finding your dream

Resources for Finding Your Dream/Passion/Meaning and Living a Better Story

Here are some resources that might be helpful: (I will be adding to this list as I find more resources) Please feel free to add your resources in the comments below.

Books:

Man’s Search for Meaning by Viktor Frankl    THIS has been my favorite find while doing this series. I LOVE this book. And bonus find – I found this on youtube in an audio version. I don’t know how long this will be posted, but here is the link.

A Million Miles in a Thousand Years: How I Learned to Live a Better Story by Donald Miller

The One Thing: The Surprisingly Simple Truth Behind Extraordinary Results by Gary Keller

Youtube:

Living a Great Story – sermon by Don Miller

Articles:

What Makes a Meaningful Life by Donald Miller

Blogs:

Storyline

TED talks:

Conferences:

Storyline Conference Coming up! November 5-7 , 2015 Chicago

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This ONE Thing is the Secret of Life

I love this scene from the 1991 film, City Slickers. Billy Crystal plays Mitch, a man whose marriage is stale and his job is unfulfilling – he’s in the middle of a midlife crisis – so he goes on a cattle drive with his also dissatisfied friends and his wife tells him to “Go find your smile”. As he is contemplating life, he gets advice from a crusty old cowboy named Curly, played by Jack Palance.

Curly: You know what the secret of life is?

Mitch: No, what?

Curly: (holds up his leather gloved hand and points his index finger) This.

Mitch: Your finger?

Curly: One thing, just one thing.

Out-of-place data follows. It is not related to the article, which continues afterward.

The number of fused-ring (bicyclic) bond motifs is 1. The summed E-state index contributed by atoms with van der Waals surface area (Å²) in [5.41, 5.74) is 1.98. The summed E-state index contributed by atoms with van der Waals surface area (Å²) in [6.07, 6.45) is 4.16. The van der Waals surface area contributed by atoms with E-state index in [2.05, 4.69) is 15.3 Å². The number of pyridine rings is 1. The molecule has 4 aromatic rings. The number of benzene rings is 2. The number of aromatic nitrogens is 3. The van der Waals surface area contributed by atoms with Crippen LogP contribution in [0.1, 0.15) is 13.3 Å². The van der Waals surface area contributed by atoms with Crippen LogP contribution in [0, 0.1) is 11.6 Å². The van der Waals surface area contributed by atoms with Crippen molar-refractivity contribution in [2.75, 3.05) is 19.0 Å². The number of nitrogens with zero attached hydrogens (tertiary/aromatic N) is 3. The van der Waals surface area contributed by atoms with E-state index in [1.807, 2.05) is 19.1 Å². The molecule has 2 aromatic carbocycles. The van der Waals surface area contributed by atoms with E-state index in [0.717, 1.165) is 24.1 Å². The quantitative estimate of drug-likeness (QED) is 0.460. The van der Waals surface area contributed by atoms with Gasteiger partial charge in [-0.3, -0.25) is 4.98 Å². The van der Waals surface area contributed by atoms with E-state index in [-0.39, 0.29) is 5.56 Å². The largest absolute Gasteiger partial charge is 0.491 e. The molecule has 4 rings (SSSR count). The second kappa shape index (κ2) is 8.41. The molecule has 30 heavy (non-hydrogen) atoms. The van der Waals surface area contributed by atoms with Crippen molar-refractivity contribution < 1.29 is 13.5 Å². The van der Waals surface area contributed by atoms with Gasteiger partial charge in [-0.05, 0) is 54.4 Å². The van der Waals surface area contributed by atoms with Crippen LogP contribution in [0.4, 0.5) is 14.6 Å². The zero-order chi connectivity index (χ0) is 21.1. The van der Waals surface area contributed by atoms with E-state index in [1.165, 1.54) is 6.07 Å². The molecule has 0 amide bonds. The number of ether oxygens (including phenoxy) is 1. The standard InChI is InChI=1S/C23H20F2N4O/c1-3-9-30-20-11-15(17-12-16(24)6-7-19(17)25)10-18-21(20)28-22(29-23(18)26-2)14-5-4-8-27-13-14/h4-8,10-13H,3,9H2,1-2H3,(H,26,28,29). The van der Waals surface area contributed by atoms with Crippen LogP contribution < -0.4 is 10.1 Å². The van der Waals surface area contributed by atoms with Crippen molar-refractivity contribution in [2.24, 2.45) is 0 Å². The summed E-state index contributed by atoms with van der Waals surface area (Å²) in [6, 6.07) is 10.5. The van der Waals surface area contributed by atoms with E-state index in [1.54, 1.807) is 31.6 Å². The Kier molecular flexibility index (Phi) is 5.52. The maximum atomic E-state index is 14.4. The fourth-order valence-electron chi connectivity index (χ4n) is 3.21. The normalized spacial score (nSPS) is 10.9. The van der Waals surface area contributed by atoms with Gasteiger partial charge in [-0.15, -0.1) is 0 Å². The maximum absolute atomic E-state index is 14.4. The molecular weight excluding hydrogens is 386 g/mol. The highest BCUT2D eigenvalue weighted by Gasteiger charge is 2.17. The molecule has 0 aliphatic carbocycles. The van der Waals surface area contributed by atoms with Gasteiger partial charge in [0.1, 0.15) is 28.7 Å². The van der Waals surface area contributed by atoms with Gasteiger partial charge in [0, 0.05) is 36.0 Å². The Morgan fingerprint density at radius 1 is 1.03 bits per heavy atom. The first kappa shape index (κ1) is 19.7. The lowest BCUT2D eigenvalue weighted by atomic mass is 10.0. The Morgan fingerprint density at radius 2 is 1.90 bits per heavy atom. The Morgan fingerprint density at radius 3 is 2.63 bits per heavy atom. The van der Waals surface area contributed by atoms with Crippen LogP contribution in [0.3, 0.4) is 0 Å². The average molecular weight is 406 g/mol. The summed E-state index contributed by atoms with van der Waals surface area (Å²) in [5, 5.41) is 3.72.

Mitch: That’s great, but what’s the one thing?

Curly: That’s what you’ve got to figure out.

 

What gives our lives meaning is a going to be different for each individual. Each one of us has a different dream, a unique calling, an individual passion and set of gifts. We have our own set of life experiences and circumstances that have shaped who we are and who we might become. We must figure out for ourselves what gives our life deeper meaning.

In his book, “Man’s Search for Meaning”, Viktor Frankl talks about the importance of finding the ‘why’ that gives our lives deeper meaning. His book recounts his experience during the WWII as a prisoner in a concentration camp. He states that as the men in the camp defined a deeper meaning for their lives, their suffering became purposeful. Those who had lost their faith in the future were doomed to mental and physical decay. He describes a difference in prisoners who felt that their life had some type of meaning, and a difference in their attitude and ultimately, their survival. As they looked at what life expected from them, rather than what they expected from life, their life took on a deeper meaning. For one man there was a child whom he deeply loved, and he knew would be waiting for him in another country. Another man was a scientist who had written works that could not be finished by anyone except him. Frankl explains

“We had to learn ourselves and, furthermore, we had to teach the despairing men, that it did not really matter what we expected from life, but rather what life expected from us. We need to stop asking about the meaning of life, and instead to think of ourselves as those who were being questioned by life—hourly and daily. Our answer must consist not in talk and meditation, but in right action and in right conduct. Life ultimately means taking the responsibility to find the right answers to its problems and to fulfill the task which it constantly sets for each individual.